“Do we have any sheep?” Julia said the moment she walked in the door. She used the exact same tone of voice she’d usually use to ask if there were any chocolate chip cookies left over.

“Pretty sure we’re fresh out,” Katey told her. She’d long since learned to play along with Julia’s little games. She got a few celery sticks out of the refrigerator and began spreading peanut butter on them. “Why do you need a sheep?”

Julia climbed up onto one of the stools by the kitchen counter. “I think I might need more than one. Can you buy them in bunches? Like with eggs?”

“I don’t know,” Katey said, setting the after-school snack in front of her little sister. “I didn’t think you liked sheep, anyway. Last time we had lamb chops, you wouldn’t eat yours.”

“Oh, it’s not for me.”

Katey dipped a piece of celery in the peanut butter and sat down next to Julia. “Who’s it for then?”

“I’m not supposed to tell,” Julia said, studying her celery. “But I read they like sheep.”

“Can’t help you get your sheep, then. Better start saving your allowance. Sheep are expensive these days.”

She wasn’t expecting Julia’s reaction. The young girl bit her lip, glancing around the kitchen nervously. She looked like she was on the verge of tears. It seemed at odds with whatever game she was playing.

She put her hand on Julia’s, and Julia stared at her, tears in her eyes.

“What’s wrong, Jewels?” she asked, suddenly quite worried. Julia, for all her cleverness, couldn’t fake crying if her life depended on it. Sometimes it seemed like that tell was the only thing that kept her from falling for every one of Julia’s tricks and stories.

“This is an emergency, okay?” she said, sniffing loudly.

“What is? Did something happen at school?”

“She said I couldn’t tell anyone unless it was an emergency, and then I could tell you, only you can’t tell anyone, either. Only she’s not back yet, and I don’t know what to do. She was supposed to be back before it hatched.”

“Sweetie, I don’t know what you’re talking about. Who told you this? What’s hatching?”

Julia was crying freely now, and Katey thought she wasn’t far behind. She’d never seen Julia this upset, even when she was being picked on at school.

“The dragon egg.”

A few moments later, Katey was being pulled through the woods behind their house by a very determined Julia. There was a ravine running through the woods, only Katey had never gone that far in, even when she was Julia’s age. It got too steep, and she’d never liked getting her hands dirty climbing back up.

Julia didn’t seem to share that apprehension. She dragged her sister so far in they could see the dried up river ahead of them, even through the thick trees.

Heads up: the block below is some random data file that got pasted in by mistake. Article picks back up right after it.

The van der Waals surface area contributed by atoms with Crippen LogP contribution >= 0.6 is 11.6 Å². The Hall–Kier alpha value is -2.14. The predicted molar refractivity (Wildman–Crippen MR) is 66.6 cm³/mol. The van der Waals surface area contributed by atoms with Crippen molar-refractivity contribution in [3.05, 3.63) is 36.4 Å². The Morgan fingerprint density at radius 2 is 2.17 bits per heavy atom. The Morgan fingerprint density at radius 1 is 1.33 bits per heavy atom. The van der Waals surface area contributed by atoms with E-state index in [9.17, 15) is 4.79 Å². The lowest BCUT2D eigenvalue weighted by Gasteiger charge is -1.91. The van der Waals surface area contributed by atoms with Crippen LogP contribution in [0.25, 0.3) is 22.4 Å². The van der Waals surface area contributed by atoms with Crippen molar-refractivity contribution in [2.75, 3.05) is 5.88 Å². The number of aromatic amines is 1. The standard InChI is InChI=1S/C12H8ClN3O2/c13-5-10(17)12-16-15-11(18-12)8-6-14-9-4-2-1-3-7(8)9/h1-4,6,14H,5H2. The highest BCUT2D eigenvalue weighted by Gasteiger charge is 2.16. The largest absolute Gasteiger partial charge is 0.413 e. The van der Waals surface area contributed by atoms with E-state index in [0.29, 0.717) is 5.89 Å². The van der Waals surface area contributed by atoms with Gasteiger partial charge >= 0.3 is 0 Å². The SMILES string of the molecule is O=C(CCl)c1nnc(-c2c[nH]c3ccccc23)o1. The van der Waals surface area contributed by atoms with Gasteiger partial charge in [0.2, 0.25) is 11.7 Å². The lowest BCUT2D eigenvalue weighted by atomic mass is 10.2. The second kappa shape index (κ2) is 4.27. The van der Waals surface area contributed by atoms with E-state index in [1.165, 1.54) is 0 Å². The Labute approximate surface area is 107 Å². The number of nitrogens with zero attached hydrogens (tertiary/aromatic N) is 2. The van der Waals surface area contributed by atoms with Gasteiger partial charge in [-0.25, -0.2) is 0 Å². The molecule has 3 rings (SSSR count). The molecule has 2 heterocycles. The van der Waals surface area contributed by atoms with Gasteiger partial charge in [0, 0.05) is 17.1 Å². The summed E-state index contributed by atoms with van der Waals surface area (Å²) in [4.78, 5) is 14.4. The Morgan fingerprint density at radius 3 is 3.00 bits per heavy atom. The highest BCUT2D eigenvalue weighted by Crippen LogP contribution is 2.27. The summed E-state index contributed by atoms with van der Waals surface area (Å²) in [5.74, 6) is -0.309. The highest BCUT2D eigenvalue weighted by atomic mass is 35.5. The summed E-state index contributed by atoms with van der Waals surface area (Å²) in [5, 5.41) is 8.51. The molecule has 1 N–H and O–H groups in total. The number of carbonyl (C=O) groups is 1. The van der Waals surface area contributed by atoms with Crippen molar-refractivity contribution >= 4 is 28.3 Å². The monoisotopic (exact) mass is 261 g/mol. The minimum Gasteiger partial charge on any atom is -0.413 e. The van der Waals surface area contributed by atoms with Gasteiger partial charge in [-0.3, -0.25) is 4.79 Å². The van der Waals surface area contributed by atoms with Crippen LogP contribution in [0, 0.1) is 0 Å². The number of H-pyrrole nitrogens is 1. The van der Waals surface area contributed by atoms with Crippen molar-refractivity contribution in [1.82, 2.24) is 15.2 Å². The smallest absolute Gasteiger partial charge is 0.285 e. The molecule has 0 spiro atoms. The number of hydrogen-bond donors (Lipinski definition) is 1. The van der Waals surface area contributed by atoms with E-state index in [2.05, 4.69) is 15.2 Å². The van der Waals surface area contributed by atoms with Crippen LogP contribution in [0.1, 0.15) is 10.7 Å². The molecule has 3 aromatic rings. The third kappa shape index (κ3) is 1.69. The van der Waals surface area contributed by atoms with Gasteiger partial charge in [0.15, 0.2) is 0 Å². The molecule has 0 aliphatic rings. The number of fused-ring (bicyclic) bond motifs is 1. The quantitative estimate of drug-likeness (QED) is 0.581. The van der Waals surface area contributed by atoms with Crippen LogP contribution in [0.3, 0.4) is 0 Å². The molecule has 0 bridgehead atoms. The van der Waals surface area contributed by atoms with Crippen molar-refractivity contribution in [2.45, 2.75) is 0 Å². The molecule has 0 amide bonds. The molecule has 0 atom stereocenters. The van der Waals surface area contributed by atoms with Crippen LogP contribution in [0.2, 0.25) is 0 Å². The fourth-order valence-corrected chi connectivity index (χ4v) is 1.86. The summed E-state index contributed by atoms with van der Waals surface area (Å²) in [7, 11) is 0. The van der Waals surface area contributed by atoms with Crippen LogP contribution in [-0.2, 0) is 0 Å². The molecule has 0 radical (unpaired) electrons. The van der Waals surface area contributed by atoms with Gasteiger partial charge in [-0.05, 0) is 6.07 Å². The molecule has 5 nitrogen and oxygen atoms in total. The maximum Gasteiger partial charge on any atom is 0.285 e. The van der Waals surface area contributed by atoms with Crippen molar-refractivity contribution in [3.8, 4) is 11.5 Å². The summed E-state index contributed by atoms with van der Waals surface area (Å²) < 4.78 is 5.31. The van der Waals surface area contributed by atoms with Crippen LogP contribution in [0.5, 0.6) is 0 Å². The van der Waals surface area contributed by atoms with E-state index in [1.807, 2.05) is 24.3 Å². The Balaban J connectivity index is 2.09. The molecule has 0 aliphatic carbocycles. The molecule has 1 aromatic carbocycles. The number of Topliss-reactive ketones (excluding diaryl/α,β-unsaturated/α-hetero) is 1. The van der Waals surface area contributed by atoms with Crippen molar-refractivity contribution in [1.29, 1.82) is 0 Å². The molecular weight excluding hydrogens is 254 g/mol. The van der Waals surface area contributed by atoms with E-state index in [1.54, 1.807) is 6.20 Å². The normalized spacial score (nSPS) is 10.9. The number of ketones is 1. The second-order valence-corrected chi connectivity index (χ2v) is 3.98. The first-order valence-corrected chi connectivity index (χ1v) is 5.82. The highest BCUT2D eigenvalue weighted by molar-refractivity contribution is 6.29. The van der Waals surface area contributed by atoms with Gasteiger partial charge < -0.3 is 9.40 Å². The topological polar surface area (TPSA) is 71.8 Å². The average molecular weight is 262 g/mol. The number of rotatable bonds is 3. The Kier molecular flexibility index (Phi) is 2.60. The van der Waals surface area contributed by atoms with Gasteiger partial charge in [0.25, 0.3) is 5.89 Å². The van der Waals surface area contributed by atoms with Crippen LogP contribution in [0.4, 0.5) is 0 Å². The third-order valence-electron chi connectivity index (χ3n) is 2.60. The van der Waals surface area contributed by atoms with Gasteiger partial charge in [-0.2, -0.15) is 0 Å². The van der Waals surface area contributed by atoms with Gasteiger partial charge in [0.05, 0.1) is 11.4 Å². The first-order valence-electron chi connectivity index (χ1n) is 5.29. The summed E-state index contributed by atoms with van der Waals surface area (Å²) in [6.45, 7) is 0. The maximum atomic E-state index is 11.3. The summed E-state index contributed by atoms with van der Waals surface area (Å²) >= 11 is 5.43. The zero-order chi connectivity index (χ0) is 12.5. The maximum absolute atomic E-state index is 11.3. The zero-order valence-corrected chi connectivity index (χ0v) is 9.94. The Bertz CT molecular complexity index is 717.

“This is way beyond shouting distance, Jewels,” Katey said. More out of the need to say something than anything else.

Julia didn’t respond, but pulled Katey sharply to the left. A particularly large oak tree stood over a rocky hollow, it’s roots forming a sort of curtain in front of it.

“I’ve been setting it on fire twice a day, like she told me to,” Julia said. She stepped through the roots easily, but Katey had to duck and her hair got caught.

“You’ve been starting fires? What if you burned down the forest?”

Julia gave her the patronizing look only a child can manage. “I’m not gonna burn down the forest. We went over fire safety in Scouts, and I’m real careful. But she didn’t say what to do if it hatched.”

Katey untangled her hair and got her first good look inside the hollow. It was bigger than it looked from the outside, extending several yards into the hill. The air was hot and humid, despite the crisp autumn weather outside.

At the back, surrounded by a ring of stones was the egg. It looked like a dying ember, except it was the size of a soccer ball. Several large cracks had formed, glowing brightly.

Even as Katey watched, another crack formed, then another, and another. With a series of crackling sounds, the egg exploded. The wave of heat knocked both sisters off their feet as they were pelted with bits of egg shell.

Something stirred amidst rubble in the circle of stones. A green head emerged. It was covered in some viscous goop, that seemed to be evaporating quickly into a heady mist.

The hatchling swung its head back and forth, searching. It’s eyes were shut, but it sniffed noisily at the air. It stopped, looking vaguely in their direction, then let out a hungry cry.

“Okay,” Katey said slowly, trying to ignore the manic edge she could hear in her own voice. “We don’t have any sheep. Maybe it won’t mind beef instead.”